Revenge, trickery, humor, jealousy and a child’s adventure drive the six entertaining and pleasantly descriptive short stories in Jose Maria Rodriguez’s slim volume.
The amusing opening story, “Plot Through the Picture Window,” has an angry Herb returning home from work to find that his trash wasn’t taken because the van belonging to a man painting next door has blocked the cans’ view from the trash collector. Herb plots a way to get back at the painter, only to have the tables turned on him.
In “Fecal Fowl,” another strong story, a man plans the demise of his family’s beloved parakeet. The reader knows right where the protagonist stands from the opening line —”I hate that parakeet” — and learns how the two have sparred as the story unfolds. Another piece follows a deceased used car dealer to a fork on the Pearly Road where a higher power will determine his rightful place in the hereafter. Rodriguez also writes about a boy on an adventure, an odd solution to a car problem, and jealousy arising after two widowers meet on a blind date.
Each story is enhanced through rich, rhythmic and vivid descriptions. For example, here’s how Rodriguez describes the moves of awkward young Teo in “Journey with a Donkey”: “With his hands speared in his pockets, his head recessed between his lanky shoulders and driven deep into the wrinkled collar of his faded blue shirt, Teo dragged his feet toward the back lot shack.”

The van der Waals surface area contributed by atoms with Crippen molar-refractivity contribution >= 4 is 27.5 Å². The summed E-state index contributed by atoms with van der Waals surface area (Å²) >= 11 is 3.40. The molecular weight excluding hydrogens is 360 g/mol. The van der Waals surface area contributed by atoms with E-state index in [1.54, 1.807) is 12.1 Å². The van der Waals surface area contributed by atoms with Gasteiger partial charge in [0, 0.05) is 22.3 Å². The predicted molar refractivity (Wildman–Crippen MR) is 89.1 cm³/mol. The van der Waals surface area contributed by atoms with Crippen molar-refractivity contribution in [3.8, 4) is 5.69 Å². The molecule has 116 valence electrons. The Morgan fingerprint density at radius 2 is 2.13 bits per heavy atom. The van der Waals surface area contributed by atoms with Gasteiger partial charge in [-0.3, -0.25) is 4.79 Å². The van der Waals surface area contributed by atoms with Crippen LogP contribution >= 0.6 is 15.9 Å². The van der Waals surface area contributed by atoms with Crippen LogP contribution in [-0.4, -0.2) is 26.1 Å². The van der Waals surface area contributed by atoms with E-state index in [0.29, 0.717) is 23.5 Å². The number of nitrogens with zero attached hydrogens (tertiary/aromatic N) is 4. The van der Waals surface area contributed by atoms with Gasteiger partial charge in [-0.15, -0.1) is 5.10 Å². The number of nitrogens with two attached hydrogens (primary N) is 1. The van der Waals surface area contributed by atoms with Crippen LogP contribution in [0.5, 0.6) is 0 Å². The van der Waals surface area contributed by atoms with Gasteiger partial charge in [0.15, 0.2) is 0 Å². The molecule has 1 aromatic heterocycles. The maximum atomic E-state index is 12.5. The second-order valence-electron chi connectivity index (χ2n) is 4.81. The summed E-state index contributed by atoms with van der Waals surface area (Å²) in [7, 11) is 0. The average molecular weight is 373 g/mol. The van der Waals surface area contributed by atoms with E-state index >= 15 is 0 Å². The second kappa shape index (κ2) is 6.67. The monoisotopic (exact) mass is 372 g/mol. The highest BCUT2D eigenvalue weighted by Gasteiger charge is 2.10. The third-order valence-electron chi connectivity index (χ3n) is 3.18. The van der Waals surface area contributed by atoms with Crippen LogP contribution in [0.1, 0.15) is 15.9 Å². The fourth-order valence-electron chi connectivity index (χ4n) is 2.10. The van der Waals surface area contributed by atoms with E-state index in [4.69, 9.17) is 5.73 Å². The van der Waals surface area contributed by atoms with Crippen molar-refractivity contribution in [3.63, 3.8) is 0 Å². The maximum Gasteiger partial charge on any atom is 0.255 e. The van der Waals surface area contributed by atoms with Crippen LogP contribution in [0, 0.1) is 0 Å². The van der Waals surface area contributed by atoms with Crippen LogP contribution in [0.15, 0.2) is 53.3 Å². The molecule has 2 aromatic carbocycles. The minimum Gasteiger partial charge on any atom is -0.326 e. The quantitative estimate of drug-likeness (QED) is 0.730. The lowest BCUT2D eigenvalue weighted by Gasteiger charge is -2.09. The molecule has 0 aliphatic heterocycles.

Well-drawn settings and clear conflicts and resolutions drive several of the stories. However, a few are less successful at making their point because they read more like creative writing exercises and lack clear, relevant climaxes. Despite that, each story maintains some entertainment value — at times amusing, other times thought-provoking.
Overall, this collection proves imaginative and fun to read, largely because the author is a master of description and has developed strong, believable characters. It should please a wide audience.
Also available in hardcover and ebook.